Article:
Marko Ala-Fossi of the University of Tampere in Finland sent me interesting link to an article about a project of some students in New Zealand using FM radio to beam lessons to the XO computers used by the One Laptop Per Child (OLPC) initiative. The article is from Peter Griffen’s blog. Griffen is a member of the selection committee for a “Microsoft Imagine Cup” which, in his words, “pits teams of university students against each other in a bid to find the top four most innovative and potentially world-changing projects”.
One of the projects competing for the cup mixes OLPC and FM radio to overcome at least one of the major connectivity hurdles faced by the OLPC initiative. Griffen’s complete post is at http://sciblogs.co.nz/griffins-gadgets/2010/02/25/a-beeping-good-idea-for-low-cost-communication/
The idea is to leverage off the growing number of XO laptops available in third world countries as part of the One Laptop Per Child (OLPC) programme which is active here in New Zealand where a network of testers including Sciblogger Fabiana Kubke help refine the low-cost computer’s features.
There are 1.2 million OLPC laptops now in use, but there remains a big problem – third world countries don’t really have the communications infrastructure to get content out to those laptops in a reliable fashion. Mobile networks often don’t extend into rural areas, satellite and fixed wireless systems are too expensive options. Team Beep came up with a great idea – why not use the readily available FM broadcast frequency to send out a stream of data that can be picked up by a bog standard FM radio. The signal is then fed into the sound card of the XO latop and recorded using a small piece of open source software. The software then converts the audio signal, which consists of a stream of beeps representing letters, into text and assembles it as a document.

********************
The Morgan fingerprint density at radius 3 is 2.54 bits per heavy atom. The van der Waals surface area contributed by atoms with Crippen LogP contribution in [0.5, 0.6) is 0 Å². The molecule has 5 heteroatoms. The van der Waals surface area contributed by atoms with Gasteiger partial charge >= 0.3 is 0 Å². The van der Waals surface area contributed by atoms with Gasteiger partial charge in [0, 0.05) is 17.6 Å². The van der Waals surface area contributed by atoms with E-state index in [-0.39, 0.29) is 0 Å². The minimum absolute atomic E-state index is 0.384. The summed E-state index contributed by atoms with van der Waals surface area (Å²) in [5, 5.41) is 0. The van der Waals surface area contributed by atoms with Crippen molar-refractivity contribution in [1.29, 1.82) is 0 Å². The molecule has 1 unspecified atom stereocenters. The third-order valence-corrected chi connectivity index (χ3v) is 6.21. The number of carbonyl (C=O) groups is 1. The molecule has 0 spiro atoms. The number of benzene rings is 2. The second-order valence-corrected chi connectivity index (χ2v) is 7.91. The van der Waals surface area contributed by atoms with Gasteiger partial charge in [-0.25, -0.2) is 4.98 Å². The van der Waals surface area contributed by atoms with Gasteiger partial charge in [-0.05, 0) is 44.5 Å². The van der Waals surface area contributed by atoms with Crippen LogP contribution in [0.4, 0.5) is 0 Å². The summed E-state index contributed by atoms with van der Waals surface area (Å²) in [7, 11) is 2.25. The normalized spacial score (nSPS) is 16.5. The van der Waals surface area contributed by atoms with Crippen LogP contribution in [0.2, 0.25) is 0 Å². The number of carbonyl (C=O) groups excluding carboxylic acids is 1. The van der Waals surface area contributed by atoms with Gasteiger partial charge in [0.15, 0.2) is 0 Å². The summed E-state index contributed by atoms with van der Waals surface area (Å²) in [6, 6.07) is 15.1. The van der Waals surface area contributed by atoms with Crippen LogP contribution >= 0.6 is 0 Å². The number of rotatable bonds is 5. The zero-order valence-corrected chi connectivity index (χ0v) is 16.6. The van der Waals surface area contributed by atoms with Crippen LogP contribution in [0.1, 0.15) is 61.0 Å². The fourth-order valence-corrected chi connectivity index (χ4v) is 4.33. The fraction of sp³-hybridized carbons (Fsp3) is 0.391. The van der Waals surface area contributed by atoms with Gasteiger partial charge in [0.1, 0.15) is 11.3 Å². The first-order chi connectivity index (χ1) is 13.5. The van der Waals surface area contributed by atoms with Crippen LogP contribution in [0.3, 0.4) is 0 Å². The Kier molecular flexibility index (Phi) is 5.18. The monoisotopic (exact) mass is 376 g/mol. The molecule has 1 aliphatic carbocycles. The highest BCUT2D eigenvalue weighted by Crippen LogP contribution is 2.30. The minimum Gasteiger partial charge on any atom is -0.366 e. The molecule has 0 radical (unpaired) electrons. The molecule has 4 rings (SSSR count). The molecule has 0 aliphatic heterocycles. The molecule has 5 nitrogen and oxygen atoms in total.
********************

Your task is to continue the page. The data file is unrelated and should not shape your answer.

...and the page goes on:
Radiotext-type services using the FM network are not a new idea, here’s one project from Europe seeking to offer similar services and digital radio is already rolled out in many countries delivering weather, traffic and channel information to radio users. But the innovative part of One Beep’s solution is the interface between an FM radio and the XO laptops used as part of the OLPC programme. With some refinements, this should be a piece of software that cna be simple to use and allow children in remote villages in Africa to be sent school lessons updated regularly.
Currently, the data throughput One Beep is achieving is fairly low – 2Kbps (kilobits per second). But the team is confident compression technology can increase this to 10Kbps. I think they’d find others are working in this area who may be worth partnering with to get the data throughput possible via FM radio even higher.
This is a solution that could be rolled out tomorrow – it requires use of a small sliver of radio spectrum, a radio transmitter to send out the signal (the further it needs to go the more powerful the transmitter needs to be) and the software has to be installed on each OLPC machine. Hopefully the competition and One Beep’s making it to the final will give the project the profile it needs to become reality.